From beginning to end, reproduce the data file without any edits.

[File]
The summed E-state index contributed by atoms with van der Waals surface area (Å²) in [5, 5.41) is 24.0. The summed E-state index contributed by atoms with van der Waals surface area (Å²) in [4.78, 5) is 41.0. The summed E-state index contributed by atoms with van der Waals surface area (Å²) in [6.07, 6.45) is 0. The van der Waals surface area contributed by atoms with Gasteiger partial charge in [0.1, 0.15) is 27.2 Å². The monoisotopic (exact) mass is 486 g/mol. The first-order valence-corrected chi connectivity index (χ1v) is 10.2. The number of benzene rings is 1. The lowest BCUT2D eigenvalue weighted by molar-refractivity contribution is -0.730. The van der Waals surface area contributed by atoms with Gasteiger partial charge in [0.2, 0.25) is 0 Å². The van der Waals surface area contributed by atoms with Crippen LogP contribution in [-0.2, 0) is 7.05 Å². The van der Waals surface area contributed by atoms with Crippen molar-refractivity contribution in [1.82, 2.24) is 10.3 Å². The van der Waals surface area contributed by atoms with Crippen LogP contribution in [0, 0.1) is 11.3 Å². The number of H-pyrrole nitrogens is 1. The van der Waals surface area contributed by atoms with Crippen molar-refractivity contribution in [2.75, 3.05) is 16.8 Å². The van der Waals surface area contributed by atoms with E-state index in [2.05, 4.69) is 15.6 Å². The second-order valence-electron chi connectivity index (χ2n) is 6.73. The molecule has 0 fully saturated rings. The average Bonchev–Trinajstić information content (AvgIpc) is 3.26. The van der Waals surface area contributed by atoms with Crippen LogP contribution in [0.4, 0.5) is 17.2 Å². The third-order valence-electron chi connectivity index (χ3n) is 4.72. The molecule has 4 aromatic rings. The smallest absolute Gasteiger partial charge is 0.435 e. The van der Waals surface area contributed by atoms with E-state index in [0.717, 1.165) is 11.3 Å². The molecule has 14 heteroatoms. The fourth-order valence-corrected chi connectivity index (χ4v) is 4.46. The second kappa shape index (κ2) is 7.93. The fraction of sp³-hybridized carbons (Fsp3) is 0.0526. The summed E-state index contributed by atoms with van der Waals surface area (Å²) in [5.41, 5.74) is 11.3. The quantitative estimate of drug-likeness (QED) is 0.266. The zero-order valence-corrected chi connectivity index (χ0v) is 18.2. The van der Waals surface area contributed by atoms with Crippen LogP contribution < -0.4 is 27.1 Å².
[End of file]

The summed E-state index contributed by atoms with van der Waals surface area (Å²) in [5, 5.41) is 24.0. The summed E-state index contributed by atoms with van der Waals surface area (Å²) in [4.78, 5) is 41.0. The summed E-state index contributed by atoms with van der Waals surface area (Å²) in [6.07, 6.45) is 0. The van der Waals surface area contributed by atoms with Gasteiger partial charge in [0.1, 0.15) is 27.2 Å². The monoisotopic (exact) mass is 486 g/mol. The first-order valence-corrected chi connectivity index (χ1v) is 10.2. The number of benzene rings is 1. The lowest BCUT2D eigenvalue weighted by molar-refractivity contribution is -0.730. The van der Waals surface area contributed by atoms with Gasteiger partial charge in [0.2, 0.25) is 0 Å². The van der Waals surface area contributed by atoms with Crippen LogP contribution in [-0.2, 0) is 7.05 Å². The van der Waals surface area contributed by atoms with Crippen molar-refractivity contribution in [1.82, 2.24) is 10.3 Å². The van der Waals surface area contributed by atoms with Crippen LogP contribution in [0, 0.1) is 11.3 Å². The number of H-pyrrole nitrogens is 1. The van der Waals surface area contributed by atoms with Crippen molar-refractivity contribution in [2.75, 3.05) is 16.8 Å². The van der Waals surface area contributed by atoms with E-state index in [2.05, 4.69) is 15.6 Å². The second-order valence-electron chi connectivity index (χ2n) is 6.73. The molecule has 0 fully saturated rings. The average Bonchev–Trinajstić information content (AvgIpc) is 3.26. The van der Waals surface area contributed by atoms with Crippen LogP contribution in [0.4, 0.5) is 17.2 Å². The third-order valence-electron chi connectivity index (χ3n) is 4.72. The molecule has 4 aromatic rings. The smallest absolute Gasteiger partial charge is 0.435 e. The van der Waals surface area contributed by atoms with E-state index in [0.717, 1.165) is 11.3 Å². The molecule has 14 heteroatoms. The fourth-order valence-corrected chi connectivity index (χ4v) is 4.46. The second kappa shape index (κ2) is 7.93. The fraction of sp³-hybridized carbons (Fsp3) is 0.0526. The summed E-state index contributed by atoms with van der Waals surface area (Å²) in [5.41, 5.74) is 11.3. The quantitative estimate of drug-likeness (QED) is 0.266. The zero-order valence-corrected chi connectivity index (χ0v) is 18.2. The van der Waals surface area contributed by atoms with Crippen LogP contribution < -0.4 is 27.1 Å².